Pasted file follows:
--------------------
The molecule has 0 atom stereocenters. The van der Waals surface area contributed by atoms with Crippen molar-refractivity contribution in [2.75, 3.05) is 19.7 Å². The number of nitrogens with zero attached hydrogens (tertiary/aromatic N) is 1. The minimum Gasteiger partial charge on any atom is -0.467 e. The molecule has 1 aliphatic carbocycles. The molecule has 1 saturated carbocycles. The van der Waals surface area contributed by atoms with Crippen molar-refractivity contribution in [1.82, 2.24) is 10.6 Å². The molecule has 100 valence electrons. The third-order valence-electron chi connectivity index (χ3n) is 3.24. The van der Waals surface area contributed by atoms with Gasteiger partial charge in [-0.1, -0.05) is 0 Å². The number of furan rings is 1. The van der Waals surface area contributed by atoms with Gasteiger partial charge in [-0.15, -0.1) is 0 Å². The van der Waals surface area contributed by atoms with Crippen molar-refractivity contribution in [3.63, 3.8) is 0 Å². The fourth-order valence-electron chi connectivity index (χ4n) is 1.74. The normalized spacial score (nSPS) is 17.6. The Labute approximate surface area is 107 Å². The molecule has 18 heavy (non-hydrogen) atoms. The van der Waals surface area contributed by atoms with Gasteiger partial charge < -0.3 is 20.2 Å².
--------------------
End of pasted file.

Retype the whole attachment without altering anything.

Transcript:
The molecule has 0 atom stereocenters. The van der Waals surface area contributed by atoms with Crippen molar-refractivity contribution in [2.75, 3.05) is 19.7 Å². The number of nitrogens with zero attached hydrogens (tertiary/aromatic N) is 1. The minimum Gasteiger partial charge on any atom is -0.467 e. The molecule has 1 aliphatic carbocycles. The molecule has 1 saturated carbocycles. The van der Waals surface area contributed by atoms with Crippen molar-refractivity contribution in [1.82, 2.24) is 10.6 Å². The molecule has 100 valence electrons. The third-order valence-electron chi connectivity index (χ3n) is 3.24. The van der Waals surface area contributed by atoms with Gasteiger partial charge in [-0.1, -0.05) is 0 Å². The number of furan rings is 1. The van der Waals surface area contributed by atoms with Gasteiger partial charge in [-0.15, -0.1) is 0 Å². The van der Waals surface area contributed by atoms with Crippen molar-refractivity contribution in [3.63, 3.8) is 0 Å². The fourth-order valence-electron chi connectivity index (χ4n) is 1.74. The normalized spacial score (nSPS) is 17.6. The Labute approximate surface area is 107 Å². The molecule has 18 heavy (non-hydrogen) atoms. The van der Waals surface area contributed by atoms with Gasteiger partial charge < -0.3 is 20.2 Å².